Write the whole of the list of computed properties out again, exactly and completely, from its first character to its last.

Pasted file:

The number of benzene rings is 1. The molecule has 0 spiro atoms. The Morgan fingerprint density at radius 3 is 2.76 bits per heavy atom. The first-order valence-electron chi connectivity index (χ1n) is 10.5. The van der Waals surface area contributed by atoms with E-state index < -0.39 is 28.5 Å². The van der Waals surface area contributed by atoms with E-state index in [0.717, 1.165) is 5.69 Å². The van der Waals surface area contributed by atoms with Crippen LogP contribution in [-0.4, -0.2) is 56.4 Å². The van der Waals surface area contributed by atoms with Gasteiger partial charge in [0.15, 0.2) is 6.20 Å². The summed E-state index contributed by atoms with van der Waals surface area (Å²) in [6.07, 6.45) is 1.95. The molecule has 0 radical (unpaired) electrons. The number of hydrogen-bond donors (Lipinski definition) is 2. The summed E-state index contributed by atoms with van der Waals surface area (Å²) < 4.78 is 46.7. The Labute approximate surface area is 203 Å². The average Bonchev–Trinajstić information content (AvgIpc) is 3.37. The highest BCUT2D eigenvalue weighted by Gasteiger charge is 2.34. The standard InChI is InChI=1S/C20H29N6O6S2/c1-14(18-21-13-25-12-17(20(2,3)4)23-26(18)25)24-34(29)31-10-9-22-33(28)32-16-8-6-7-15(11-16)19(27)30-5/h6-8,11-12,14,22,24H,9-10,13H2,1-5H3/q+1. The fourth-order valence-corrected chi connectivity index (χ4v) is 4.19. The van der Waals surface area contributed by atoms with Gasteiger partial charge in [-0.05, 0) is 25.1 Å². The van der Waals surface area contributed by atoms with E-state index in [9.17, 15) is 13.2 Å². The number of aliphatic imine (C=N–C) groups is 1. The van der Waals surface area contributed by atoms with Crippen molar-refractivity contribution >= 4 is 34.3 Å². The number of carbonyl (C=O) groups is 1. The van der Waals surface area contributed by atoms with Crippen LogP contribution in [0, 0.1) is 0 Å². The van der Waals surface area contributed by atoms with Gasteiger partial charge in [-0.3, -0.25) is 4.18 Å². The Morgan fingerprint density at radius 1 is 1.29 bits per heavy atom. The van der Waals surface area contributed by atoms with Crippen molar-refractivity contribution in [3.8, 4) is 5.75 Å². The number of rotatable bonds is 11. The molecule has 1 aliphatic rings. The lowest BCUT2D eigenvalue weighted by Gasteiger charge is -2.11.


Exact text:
The number of benzene rings is 1. The molecule has 0 spiro atoms. The Morgan fingerprint density at radius 3 is 2.76 bits per heavy atom. The first-order valence-electron chi connectivity index (χ1n) is 10.5. The van der Waals surface area contributed by atoms with E-state index < -0.39 is 28.5 Å². The van der Waals surface area contributed by atoms with E-state index in [0.717, 1.165) is 5.69 Å². The van der Waals surface area contributed by atoms with Crippen LogP contribution in [-0.4, -0.2) is 56.4 Å². The van der Waals surface area contributed by atoms with Gasteiger partial charge in [0.15, 0.2) is 6.20 Å². The summed E-state index contributed by atoms with van der Waals surface area (Å²) in [6.07, 6.45) is 1.95. The molecule has 0 radical (unpaired) electrons. The number of hydrogen-bond donors (Lipinski definition) is 2. The summed E-state index contributed by atoms with van der Waals surface area (Å²) < 4.78 is 46.7. The Labute approximate surface area is 203 Å². The average Bonchev–Trinajstić information content (AvgIpc) is 3.37. The highest BCUT2D eigenvalue weighted by Gasteiger charge is 2.34. The standard InChI is InChI=1S/C20H29N6O6S2/c1-14(18-21-13-25-12-17(20(2,3)4)23-26(18)25)24-34(29)31-10-9-22-33(28)32-16-8-6-7-15(11-16)19(27)30-5/h6-8,11-12,14,22,24H,9-10,13H2,1-5H3/q+1. The fourth-order valence-corrected chi connectivity index (χ4v) is 4.19. The van der Waals surface area contributed by atoms with Gasteiger partial charge in [-0.05, 0) is 25.1 Å². The van der Waals surface area contributed by atoms with E-state index in [9.17, 15) is 13.2 Å². The number of aliphatic imine (C=N–C) groups is 1. The van der Waals surface area contributed by atoms with Crippen molar-refractivity contribution >= 4 is 34.3 Å². The number of carbonyl (C=O) groups is 1. The van der Waals surface area contributed by atoms with Crippen LogP contribution in [0, 0.1) is 0 Å². The van der Waals surface area contributed by atoms with Gasteiger partial charge in [-0.3, -0.25) is 4.18 Å². The Morgan fingerprint density at radius 1 is 1.29 bits per heavy atom. The van der Waals surface area contributed by atoms with Crippen molar-refractivity contribution in [3.8, 4) is 5.75 Å². The number of rotatable bonds is 11. The molecule has 1 aliphatic rings. The lowest BCUT2D eigenvalue weighted by Gasteiger charge is -2.11.